I sat down to write this post with a flurry of ideas in mind. I had four different topics with the beginning sentences for each already crafted. I thought this would be a breeze since I already knew where to begin. I’d sit down at my computer and easily bang out this post and a first draft of the next three. I confidently placed my hands on the keyboard and typed each beginning into its own word document then toggled to the first to begin working. Then I froze. The devil writer’s block sat on my shoulder and whispered in my ear that all my ideas are crap and that I can’t write worth a damn.
This is an ongoing problem for me. I start with an idea, an opening line, then nothing. I have written hundreds of first lines which I have never developed. They sit in a folder in my inbox, in a binder in my bedroom, and scattered in the drawer of my desk. I have mountains of ideas hastily scrawled on scraps of paper, stolen restaurant menus, and torn corners of newspaper.
I approach writing like the piece needs to unfold linearly. If I can’t make “B” happen after “A”, followed by “C”, I abandon the story. I try to recognize when this is happening and give myself permission to continue writing somewhere else in the story. If I know how I want to end, I tell myself it’s okay to write the ending before the body is done. Sometimes I have a point I want to make, or a metaphor I want to include. It’s okay to jump to that point in the story and develop it without having the narrative leading up to it written. Every element of every story needs to be written sometime, and the story does not care in which order I write it.
Another problem I encounter is thinking every word, sentence and paragraph needs to be perfect the first time. This is a road block in the path of many writers. We need to write a lot, and some of that writing is going to be garbage. Spending hours or days writing something you aren’t proud of may seem like a giant waste of time, but it’s necessary.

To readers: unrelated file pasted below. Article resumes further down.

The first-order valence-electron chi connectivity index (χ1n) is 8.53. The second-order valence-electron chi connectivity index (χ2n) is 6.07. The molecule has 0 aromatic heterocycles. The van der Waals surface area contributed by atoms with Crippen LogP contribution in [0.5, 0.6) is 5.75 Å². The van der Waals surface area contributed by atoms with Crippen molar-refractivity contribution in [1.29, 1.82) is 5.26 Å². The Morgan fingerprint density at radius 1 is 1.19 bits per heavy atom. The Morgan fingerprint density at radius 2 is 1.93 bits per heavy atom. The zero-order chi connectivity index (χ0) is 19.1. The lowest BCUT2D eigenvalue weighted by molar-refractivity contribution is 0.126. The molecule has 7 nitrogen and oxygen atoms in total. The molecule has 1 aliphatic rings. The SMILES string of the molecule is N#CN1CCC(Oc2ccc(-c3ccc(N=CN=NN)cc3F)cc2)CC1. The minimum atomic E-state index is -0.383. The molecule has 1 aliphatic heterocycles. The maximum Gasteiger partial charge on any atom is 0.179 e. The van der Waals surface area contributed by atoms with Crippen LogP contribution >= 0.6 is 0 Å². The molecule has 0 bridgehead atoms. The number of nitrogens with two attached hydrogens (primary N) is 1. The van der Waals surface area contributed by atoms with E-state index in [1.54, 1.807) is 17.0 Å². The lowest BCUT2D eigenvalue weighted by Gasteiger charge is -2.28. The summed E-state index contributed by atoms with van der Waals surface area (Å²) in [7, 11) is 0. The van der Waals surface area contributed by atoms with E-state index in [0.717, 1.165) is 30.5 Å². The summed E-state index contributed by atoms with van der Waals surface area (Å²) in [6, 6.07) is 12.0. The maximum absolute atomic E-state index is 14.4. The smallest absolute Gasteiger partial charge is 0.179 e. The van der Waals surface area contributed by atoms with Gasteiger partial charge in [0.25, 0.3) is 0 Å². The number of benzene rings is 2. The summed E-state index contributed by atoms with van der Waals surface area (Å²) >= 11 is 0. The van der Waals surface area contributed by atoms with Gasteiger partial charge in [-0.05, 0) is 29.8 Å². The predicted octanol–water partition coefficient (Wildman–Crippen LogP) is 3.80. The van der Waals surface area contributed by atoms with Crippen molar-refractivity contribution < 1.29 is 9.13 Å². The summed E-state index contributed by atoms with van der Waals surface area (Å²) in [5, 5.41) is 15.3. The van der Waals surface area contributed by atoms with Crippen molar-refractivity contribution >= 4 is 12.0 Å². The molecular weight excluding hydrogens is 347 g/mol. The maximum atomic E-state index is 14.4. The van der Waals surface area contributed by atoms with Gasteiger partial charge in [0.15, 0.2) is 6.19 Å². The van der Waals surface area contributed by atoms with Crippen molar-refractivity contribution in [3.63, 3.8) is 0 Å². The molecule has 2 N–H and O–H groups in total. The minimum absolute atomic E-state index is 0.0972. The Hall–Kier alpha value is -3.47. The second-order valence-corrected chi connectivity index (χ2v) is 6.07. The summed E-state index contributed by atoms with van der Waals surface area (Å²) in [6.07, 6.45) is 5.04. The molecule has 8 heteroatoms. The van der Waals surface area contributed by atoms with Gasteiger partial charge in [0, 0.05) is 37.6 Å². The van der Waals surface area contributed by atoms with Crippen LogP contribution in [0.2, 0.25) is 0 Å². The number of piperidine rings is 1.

I like to compare writing poorly with football practice. Peyton Manning wasn’t born throwing a football in a tight spiral with laser precision. He spent hours practicing and threw a lot of really bad passes before he got to where he is today. Writing is no different. Another way to think of it is the way BPP director Abby Murray said it to me. The garbage you write is like the salad you have to eat, not because it tastes good, but because it’s good for you. Writers have to eat a lot of salad before we can have our dessert.
The comforting thing about writer’s block, if there can possibly be anything comforting, is that we are not alone. Every writer experiences it. When I did a Google search for writer’s block it returned nearly 4 million results. Which tells me that when writer’s find themselves unable to write, they write about not writing. Which is exactly what they should be doing… writing something. Don’t worry about order or perfection or publication, just keep writing.
Write to express yourself and release your ideas to the world. Don’t write to please someone else, or to get famous, or because you’re trying to get published. Write what you’re feeling. Write what you’re thinking. Write the stuff that fills you with emotion. When the time is right, the fame and publication stuff will take care of itself. Put your pen on the paper and let the ideas flow.
Begin writing your next poem, story, or essay right now and allow yourself to write poorly or begin in the middle or at the end. Don’t allow writer’s block to prevent you from writing! Try writing an ode to writer’s block, or a poem in the form of a “Dear John” letter, a rant, a tweet, or maybe a prayer asking for help to overcome a block and share them with us! Share your garbage and desserts with us too. Here’s a poem to help get you started!
Farewell Writer’s Block
You have to leave, we don’t serve your kind
There’s rules in this place you fail to mind.
We’ve allowed your kind in here before
It didn’t end well, so there’s the door.
Leave now before you infect the whole place
Somebody please lead him out of this space.
If you won’t go now we’ll carry you out
You fill us with fear, self-loathing and doubt.
This is a place where creating is fun,
Ideas grow legs and learn to run.
Away you go, climb under your rock,
Adieu and farewell, Writer’s Block.
BPP Spring 2015 Intern